Association of code status discussion with invasive procedures among advanced-stage cancer and noncancer patients
Received 13 March 2017
Accepted for publication 8 June 2017
Published 14 July 2017 Volume 2017:10 Pages 207—214
Checked for plagiarism Yes
Review by Single-blind
Peer reviewer comments 2
Editor who approved publication: Dr Scott Fraser
Akinori Sasaki,1 Eiji Hiraoka,1 Yosuke Homma,2 Osamu Takahashi,3 Yasuhiro Norisue,4 Koji Kawai,5 Shigeki Fujitani4
1Department of Internal Medicine, 2Department of Emergency Medicine, Tokyo Bay Urayasu Ichikawa Medical Center, Urayasu City, Chiba, 3Department of Internal Medicine, St. Luke’s International Hospital, Chuo-ku, Tokyo, 4Department of Critical Care Medicine, Tokyo Bay Urayasu Ichikawa Medical Center, Urayasu City, Chiba, 5Department of Gastroenterology, Ito Municipal Hospital, Ito City, Shizuoka, Japan
Background: Code status discussion is associated with a decrease in invasive procedures among terminally ill cancer patients. We investigated the association between code status discussion on admission and incidence of invasive procedures, cardiopulmonary resuscitation (CPR), and opioid use among inpatients with advanced stages of cancer and noncancer diseases.
Methods: We performed a retrospective cohort study in a single center, Ito Municipal Hospital, Japan. Participants were patients who were admitted to the Department of Internal Medicine between October 1, 2013 and August 30, 2015, with advanced-stage cancer and noncancer. We collected demographic data and inquired the presence or absence of code status discussion within 24 hours of admission and whether invasive procedures, including central venous catheter placement, intubation with mechanical ventilation, and CPR for cardiac arrest, and opioid treatment were performed. We investigated the factors associated with CPR events by using multivariate logistic regression analysis.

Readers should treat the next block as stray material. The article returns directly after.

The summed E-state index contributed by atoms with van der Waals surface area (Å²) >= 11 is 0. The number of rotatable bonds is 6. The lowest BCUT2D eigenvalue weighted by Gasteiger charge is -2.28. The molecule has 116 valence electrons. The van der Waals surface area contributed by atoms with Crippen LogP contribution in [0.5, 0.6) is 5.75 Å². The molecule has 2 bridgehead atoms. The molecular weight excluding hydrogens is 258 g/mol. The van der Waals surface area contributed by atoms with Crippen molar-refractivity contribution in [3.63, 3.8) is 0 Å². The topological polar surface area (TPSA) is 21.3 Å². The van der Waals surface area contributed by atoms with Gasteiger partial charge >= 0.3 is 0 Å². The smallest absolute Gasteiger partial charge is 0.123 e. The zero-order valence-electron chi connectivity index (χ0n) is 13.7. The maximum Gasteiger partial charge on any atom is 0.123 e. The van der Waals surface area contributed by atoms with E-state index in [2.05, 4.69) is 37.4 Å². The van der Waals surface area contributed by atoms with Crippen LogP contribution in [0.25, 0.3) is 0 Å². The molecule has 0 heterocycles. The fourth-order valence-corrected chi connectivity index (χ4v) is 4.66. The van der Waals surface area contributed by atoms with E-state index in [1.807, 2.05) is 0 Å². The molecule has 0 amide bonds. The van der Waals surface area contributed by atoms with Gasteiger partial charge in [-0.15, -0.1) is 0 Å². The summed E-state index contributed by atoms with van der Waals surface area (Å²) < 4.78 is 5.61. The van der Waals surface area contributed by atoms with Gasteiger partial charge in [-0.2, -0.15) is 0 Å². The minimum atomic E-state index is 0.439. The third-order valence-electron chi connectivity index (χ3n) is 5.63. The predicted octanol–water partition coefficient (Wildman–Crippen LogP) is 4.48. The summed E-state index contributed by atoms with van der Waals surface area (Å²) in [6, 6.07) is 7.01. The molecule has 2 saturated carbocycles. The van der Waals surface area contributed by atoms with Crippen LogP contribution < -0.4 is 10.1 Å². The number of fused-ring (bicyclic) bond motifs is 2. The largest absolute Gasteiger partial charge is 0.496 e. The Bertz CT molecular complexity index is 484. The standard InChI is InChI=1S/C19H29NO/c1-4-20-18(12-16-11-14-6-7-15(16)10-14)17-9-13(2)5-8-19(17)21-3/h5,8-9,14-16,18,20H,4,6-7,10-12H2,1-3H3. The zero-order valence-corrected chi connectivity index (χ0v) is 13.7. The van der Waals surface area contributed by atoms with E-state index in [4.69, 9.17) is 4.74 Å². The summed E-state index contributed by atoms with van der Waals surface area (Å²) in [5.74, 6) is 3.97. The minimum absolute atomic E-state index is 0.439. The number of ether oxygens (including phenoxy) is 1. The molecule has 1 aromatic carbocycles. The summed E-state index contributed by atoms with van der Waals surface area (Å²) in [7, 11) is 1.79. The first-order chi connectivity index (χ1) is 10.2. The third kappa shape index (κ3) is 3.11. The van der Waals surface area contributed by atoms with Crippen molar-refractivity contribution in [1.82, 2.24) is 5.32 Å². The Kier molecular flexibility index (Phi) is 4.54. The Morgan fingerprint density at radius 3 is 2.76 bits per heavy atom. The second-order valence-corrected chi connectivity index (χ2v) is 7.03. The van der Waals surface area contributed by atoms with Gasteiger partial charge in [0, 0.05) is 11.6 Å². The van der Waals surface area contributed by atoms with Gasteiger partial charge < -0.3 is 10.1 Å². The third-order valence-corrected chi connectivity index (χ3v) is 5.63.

Results: Among the total 232 patients, code status was discussed with 115 patients on admission, of which 114 (99.1%) patients had do-not-resuscitate (DNR) orders. The code status was not discussed with the remaining 117 patients on admission, of which 69 (59%) patients had subsequent code status discussion with resultant DNR orders. Code status discussion on admission decreased the incidence of central venous catheter placement, intubation with mechanical ventilation, and CPR in both cancer and noncancer patients. It tended to increase the rate of opioid use. Code status discussion on admission was the only factor associated with the decreased use of CPR (P<0.001, odds ratio =0.03, 95% CI =0.004−0.21), which was found by using multivariate logistic regression analysis.
Conclusion: Code status discussion on admission is associated with a decrease in invasive procedures and CPR in cancer and noncancer patients. Physicians should be educated about code status discussion to improve end-of-life care.
Keywords: noncancer, end-of-life discussion, palliative care, cardiopulmonary resuscitation, DNR, quality of death
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